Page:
Friday, June 25, 2010

Housework Hate

Housekeeping has never been high on my list. Before I was married, my mother laid out the sacred rules of homemaking. I decided early on that these rules were made to be broken, or at least tampered with. Knowing me as she did, I'm sure mother feared for the preservation of our Swedish family's reputation. This daughter was definitely not the one to preserve anything. I actually had a cleaning lady in a three room apartment.

That first apartment was a "make over" upstairs in an old Victorian house in Lima, Ohio. With each step the dust descended from the ceiling and rose from the rugs. I didn't own a vacuum cleaner in those days. I made due by running around and inhaling deeply. When I suggested this to the cleaning lady, however, she picked up her purse and headed for the door. I leapt in front of her, blocked the doorway and cried out, "Don't leave me. Where will I go, what will I do?" She was kind enough not to tell me she didn't give a damn and agreed to stay if I at least had a broom to use on those dust laden carpets.

As we were transferred from one place to another by my husband's company, the first thing on my list was to hire a cleaning lady. Hub couldn't understand why I needed all this help as his mother had washed walls, scrubbed carpets, and dutifully performed that gargantuan task---spring cleaning! Deliver me from all temptation to start that routine.

I always had an excuse to have hired help---pregnancy---new baby---pregnancy---new baby plus old baby, etc. This worked five times and then it was obvious the baby ploy had been run into the ground. So, I told my husband I had T.B.. No need to let him know that just meant tired butt. I got another cleaning lady.

Hub mentioned one day he had to go outside to see if it was night or day. Couldn't I ask the cleaning lady to wash the windows? I informed him I did that but the universal answer seemed to be, "I don't do windows". I presumed if she didn't do them, nobody did. He hired a window service.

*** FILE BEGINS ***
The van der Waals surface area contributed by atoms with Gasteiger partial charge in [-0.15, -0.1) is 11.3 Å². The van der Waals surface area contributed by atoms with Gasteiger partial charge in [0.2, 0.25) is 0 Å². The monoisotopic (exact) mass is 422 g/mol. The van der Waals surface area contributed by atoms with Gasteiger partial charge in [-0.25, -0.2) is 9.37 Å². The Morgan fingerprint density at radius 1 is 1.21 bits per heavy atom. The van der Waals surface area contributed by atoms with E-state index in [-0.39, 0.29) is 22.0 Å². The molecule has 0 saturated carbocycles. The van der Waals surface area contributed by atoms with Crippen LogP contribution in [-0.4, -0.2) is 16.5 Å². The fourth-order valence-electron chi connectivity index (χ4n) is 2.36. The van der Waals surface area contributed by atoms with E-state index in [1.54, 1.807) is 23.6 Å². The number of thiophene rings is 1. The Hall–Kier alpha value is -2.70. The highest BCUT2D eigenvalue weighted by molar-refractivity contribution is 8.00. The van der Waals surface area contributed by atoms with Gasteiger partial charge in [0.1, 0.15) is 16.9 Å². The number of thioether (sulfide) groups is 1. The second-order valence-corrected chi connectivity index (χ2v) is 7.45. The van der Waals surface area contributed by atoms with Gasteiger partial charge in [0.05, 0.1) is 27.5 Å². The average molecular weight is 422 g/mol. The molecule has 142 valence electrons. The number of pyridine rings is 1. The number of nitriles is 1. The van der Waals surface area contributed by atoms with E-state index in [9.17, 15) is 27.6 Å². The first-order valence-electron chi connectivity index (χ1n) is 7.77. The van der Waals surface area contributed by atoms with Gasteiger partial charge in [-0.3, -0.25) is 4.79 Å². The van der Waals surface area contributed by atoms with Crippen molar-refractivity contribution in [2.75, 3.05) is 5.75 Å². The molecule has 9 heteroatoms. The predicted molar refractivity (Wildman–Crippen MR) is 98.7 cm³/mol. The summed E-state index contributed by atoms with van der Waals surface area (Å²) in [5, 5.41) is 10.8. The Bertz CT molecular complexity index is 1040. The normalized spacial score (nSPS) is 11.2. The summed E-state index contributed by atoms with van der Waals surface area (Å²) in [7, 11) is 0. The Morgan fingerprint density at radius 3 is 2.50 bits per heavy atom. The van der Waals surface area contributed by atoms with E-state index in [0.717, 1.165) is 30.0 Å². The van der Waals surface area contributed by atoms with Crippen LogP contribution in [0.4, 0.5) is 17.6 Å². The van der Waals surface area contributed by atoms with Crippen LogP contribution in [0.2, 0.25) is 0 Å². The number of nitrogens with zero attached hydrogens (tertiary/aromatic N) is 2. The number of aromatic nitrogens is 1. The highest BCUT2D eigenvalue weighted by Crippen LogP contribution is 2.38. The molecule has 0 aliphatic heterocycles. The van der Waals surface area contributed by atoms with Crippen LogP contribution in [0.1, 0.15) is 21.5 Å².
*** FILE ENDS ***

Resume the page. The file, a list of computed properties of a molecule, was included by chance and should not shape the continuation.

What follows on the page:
My life has changed drastically in the last seven years. Hub1 went home to the Lord and now I have another Hub. This one is adamant about a clean house. We live in a retirement community where there's plenty of help, but Hub insists on shining up the kitchen, cleaning out the refrigerator and polishing the stove.

Me? I just push back into my lovely leather recliner, fold my hands over my tummy and drift off to sleep. Life is good.

Hub 2 has already written my epitaph when my time comes to go home.

This woman now is on her way
up to the promised land.
Old Nick awaits her patiently,
A broom and dustpan in his hand.

Thursday, June 24, 2010

PLAYful Drama

We're well into rehearsal for our next dramatic production here at our life enriching senior community. The members of the drama club range in age from eighty to ninety five. We're an ambitious group to be sure. There are just a few trials, probably due to age. Okay. Mainly due to age.

Our new play is about a murder at a wedding. I play the mother of the bride. I'm really pleased about this because since my youngest son was recently married, I have the dress. Imagine being the mother of the groom at age 85. But now I get to wear the dress again.

There are no scripts for our play as no one can memorize. So, at each rehearsal we just wing it. This makes for a rather interesting presentation.

We welcome anyone who wishes to be in our drama club. Therefore we have members at all stages of aging. Take one of the wedding guests who is 94, on a walker and loves to ramble on about anything other than what's in his script. We are definitely planning on having the hook available for him.

Our Alzheimer member usually forgets who she is in the play and often actually forgets who she is in this incarnation.

The bartender at the reception is hard of hearing and never picks up his cues. He invariably trips over his oxygen cord as well as his lines.

The father of the bride is young. I mean it. He's one of our maintainance fellows and is in his forties. I'm his ex-wife. His present wife is my age. Goodness, this guy really wanted to be on stage.

The grandmother of the bride, who is known a a prankster, staggers down the aisle on her three-pronged cane and sits down on a whoopie cushion. What a toot! That should send the audience rushing for air.

The youngster who plays the father of the bride is supposed to give his mother a stern look for her social error. Instead he always collapses into such hysterical laughter we are forced to rescue him with the bartender's oxygen tank.

The wedding planner is 96. She rarely remembers to show up for rehearsals. When she does come, she rushes in shouting her lines no matter where we are in the script.

I don't know how this play will turn out. In the past, we've always come together at the last minute, and the residences in our senior community fight for a seat at our performances. They love to see us make complete fools of ourselves. Whew! Are they desperate for entertainment or what.

Not to worry. Though this may age our community staff, This keeps the rest of us young.